Welcome to Developing and Strengthening Community Health Worker Programs at Scale: A Reference Guide and Case Studies for Program Managers and Policymakers (the CHW Reference Guide). This guide is a long and detailed volume that is not intended to be read from cover to cover but rather to be used as a document that can be referred to as specific issues or questions arise. In this sense, you will find some repetition. We have also tried to refer the reader to other chapters where appropriate because many topics and issues are covered in various ways in different chapters.
This series of 18 training modules can be used in a five- or six-day workshop to deliver technical content on case management and prevention of common health problems through a community-directed delivery mechanism. These modules build on field experience in delivering malaria services through community effort as well as on the 16+ years of effort by the African Program for Onchocerciasis Control and the Special Program for Research and Training in Tropical Diseases of the World Health Organization and its partners.
This report presents highlights of the work accomplished by the WHO Department
of Maternal, Newborn, Child and Adolescent Health (MCA) in 2012 and 2013. The
scope and mandate of the work of the Department are broad. Through research,
MCA generates new evidence to shape norms, standards and guidelines that serve to
guide countries in adopting the most effective, evidence-based policies and strategies. It
supports building capacity for moving towards universal access to high-quality, integrated
The United Nations (UN) Commission on Life-Saving Commodities for Women and Children (hereafter referred to as the “Commission) was established in 2012 to increase access to and expand the use of 13 life-saving health commodities for women and children in low- and middle-income countries (LMICs) by 2015. To achieve this goal, the Commission made 10 recommendations, based on research into the barriers impacting the accessibility and adoption of the 13 commodities.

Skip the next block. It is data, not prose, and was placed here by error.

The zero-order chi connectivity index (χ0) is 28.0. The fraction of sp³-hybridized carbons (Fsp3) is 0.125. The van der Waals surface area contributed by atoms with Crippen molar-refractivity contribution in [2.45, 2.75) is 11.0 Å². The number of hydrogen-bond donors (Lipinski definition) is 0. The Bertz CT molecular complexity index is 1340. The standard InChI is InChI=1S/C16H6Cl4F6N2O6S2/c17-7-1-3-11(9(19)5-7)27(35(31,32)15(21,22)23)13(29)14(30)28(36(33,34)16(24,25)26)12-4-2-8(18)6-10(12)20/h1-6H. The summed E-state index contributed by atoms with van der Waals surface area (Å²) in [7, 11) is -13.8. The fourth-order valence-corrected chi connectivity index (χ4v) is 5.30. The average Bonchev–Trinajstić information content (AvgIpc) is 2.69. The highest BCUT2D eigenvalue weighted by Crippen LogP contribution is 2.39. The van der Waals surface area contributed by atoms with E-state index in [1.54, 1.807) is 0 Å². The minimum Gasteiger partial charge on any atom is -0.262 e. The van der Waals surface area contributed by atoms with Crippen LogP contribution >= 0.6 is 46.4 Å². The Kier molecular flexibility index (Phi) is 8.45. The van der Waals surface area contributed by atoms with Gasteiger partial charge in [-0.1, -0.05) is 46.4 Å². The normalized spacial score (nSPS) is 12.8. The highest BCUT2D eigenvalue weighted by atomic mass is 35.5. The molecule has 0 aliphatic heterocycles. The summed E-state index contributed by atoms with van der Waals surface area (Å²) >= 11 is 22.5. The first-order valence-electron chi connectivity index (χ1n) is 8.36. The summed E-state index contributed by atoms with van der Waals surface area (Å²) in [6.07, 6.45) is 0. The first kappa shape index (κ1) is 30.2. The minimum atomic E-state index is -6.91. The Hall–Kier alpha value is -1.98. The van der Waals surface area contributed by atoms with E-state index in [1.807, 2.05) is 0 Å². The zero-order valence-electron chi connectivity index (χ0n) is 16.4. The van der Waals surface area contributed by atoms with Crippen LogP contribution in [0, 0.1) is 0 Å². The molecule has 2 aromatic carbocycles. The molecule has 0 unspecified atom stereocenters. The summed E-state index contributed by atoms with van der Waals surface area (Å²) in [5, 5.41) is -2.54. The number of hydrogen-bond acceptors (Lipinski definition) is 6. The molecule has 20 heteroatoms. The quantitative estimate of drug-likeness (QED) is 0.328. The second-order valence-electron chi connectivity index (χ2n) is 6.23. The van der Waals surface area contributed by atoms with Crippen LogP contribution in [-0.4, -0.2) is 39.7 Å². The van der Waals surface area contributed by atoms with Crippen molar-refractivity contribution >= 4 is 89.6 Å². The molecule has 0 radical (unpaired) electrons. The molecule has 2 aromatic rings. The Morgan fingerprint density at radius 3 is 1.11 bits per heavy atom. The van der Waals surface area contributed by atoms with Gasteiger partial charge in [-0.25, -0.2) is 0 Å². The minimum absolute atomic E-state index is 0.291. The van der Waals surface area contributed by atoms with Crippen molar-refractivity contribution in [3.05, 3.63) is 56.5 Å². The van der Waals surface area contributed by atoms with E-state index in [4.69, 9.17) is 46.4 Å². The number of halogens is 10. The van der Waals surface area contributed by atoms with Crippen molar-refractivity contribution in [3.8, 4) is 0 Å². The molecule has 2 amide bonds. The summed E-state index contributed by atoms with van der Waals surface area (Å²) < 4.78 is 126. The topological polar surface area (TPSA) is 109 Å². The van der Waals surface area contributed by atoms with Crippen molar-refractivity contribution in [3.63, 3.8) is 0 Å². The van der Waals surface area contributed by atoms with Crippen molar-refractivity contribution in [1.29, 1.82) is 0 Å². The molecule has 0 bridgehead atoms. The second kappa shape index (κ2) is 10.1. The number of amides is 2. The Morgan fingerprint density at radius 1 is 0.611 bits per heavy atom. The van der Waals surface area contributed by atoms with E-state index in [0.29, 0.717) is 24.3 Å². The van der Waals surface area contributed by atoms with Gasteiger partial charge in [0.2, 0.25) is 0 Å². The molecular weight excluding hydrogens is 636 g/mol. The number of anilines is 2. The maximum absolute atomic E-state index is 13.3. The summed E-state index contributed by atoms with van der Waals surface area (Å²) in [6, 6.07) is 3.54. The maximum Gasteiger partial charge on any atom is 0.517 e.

Over the past half-century, community health workers (CHWs) have been a growing force for extending health care and improving the health of populations. Following their introduction in the 1970s, many large-scale CHW programs declined during the 1980s, but CHW programs throughout the world more recently have seen marked growth. Research and evaluations conducted predominantly during the past two decades offer compelling evidence that CHWs are critical for helping health systems achieve their potential, regardless of a country's level of development.
Community health workers (CHWs) have a key role to play if we are to achieve our ambitious goals to reduce child and maternal mortality globally. A wide diversity of CHW cadres have been established in many countries, both in the public sector and with nongovernmental organizations, yet several major challenges have emerged. Mobile phones can be transformative for community health workers (CHWs) in enhancing their influence and status and helping to solve practical problems.
Community engagement and participation has played a critical role in successful disease control and elimination campaigns in many countries. Despite this, its benefits for malaria control and elimination are yet to be fully realized.
In low-resource settings, community health workers are frontline providers who shoulder the health service delivery burden. Increasingly, mobile technologies are developed, tested, and deployed with community health workers to facilitate tasks and improve outcomes.
For the world's 60 million non-facility births, addressing who is currently attending these births and what effect they have on birth outcomes is a key starting point toward improving care during childbirth. Skilled childbirth care is recommended for all pregnant women, and community strategies need to be linked to prompt, high-quality emergency obstetric care. CHWs may play a promising role in providing pregnancy and childbirth care, mobilizing communities, and improving perinatal outcomes in low-income settings.